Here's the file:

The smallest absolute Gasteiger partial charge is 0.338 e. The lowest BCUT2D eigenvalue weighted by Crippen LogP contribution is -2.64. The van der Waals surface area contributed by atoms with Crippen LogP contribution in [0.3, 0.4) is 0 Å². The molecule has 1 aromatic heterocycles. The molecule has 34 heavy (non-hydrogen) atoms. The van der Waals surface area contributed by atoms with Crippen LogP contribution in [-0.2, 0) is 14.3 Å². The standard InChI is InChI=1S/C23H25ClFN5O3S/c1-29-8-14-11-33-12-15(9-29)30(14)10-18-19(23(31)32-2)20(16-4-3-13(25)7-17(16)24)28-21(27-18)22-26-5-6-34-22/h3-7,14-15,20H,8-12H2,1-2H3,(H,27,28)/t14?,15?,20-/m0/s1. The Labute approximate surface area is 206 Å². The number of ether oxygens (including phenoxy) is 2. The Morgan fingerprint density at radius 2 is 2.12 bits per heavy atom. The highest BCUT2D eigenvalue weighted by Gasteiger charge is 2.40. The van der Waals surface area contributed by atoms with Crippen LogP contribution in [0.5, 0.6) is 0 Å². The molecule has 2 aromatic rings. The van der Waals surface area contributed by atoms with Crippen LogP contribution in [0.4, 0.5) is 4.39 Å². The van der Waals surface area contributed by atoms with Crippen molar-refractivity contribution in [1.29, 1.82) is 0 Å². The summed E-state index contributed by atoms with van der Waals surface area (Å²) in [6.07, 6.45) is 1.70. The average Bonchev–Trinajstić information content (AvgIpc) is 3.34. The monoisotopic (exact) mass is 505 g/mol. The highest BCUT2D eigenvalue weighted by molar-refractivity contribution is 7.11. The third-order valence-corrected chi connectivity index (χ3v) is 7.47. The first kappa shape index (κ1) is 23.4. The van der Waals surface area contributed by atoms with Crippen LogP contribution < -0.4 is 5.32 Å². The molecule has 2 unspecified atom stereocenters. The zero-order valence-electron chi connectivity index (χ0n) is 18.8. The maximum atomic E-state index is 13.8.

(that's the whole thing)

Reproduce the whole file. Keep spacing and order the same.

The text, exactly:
The smallest absolute Gasteiger partial charge is 0.338 e. The lowest BCUT2D eigenvalue weighted by Crippen LogP contribution is -2.64. The van der Waals surface area contributed by atoms with Crippen LogP contribution in [0.3, 0.4) is 0 Å². The molecule has 1 aromatic heterocycles. The molecule has 34 heavy (non-hydrogen) atoms. The van der Waals surface area contributed by atoms with Crippen LogP contribution in [-0.2, 0) is 14.3 Å². The standard InChI is InChI=1S/C23H25ClFN5O3S/c1-29-8-14-11-33-12-15(9-29)30(14)10-18-19(23(31)32-2)20(16-4-3-13(25)7-17(16)24)28-21(27-18)22-26-5-6-34-22/h3-7,14-15,20H,8-12H2,1-2H3,(H,27,28)/t14?,15?,20-/m0/s1. The Labute approximate surface area is 206 Å². The number of ether oxygens (including phenoxy) is 2. The Morgan fingerprint density at radius 2 is 2.12 bits per heavy atom. The highest BCUT2D eigenvalue weighted by Gasteiger charge is 2.40. The van der Waals surface area contributed by atoms with Crippen LogP contribution in [0.5, 0.6) is 0 Å². The molecule has 2 aromatic rings. The van der Waals surface area contributed by atoms with Crippen LogP contribution in [0.4, 0.5) is 4.39 Å². The van der Waals surface area contributed by atoms with Crippen molar-refractivity contribution in [1.29, 1.82) is 0 Å². The summed E-state index contributed by atoms with van der Waals surface area (Å²) in [6.07, 6.45) is 1.70. The average Bonchev–Trinajstić information content (AvgIpc) is 3.34. The monoisotopic (exact) mass is 505 g/mol. The highest BCUT2D eigenvalue weighted by molar-refractivity contribution is 7.11. The third-order valence-corrected chi connectivity index (χ3v) is 7.47. The first kappa shape index (κ1) is 23.4. The van der Waals surface area contributed by atoms with Crippen LogP contribution < -0.4 is 5.32 Å². The molecule has 2 unspecified atom stereocenters. The zero-order valence-electron chi connectivity index (χ0n) is 18.8. The maximum atomic E-state index is 13.8.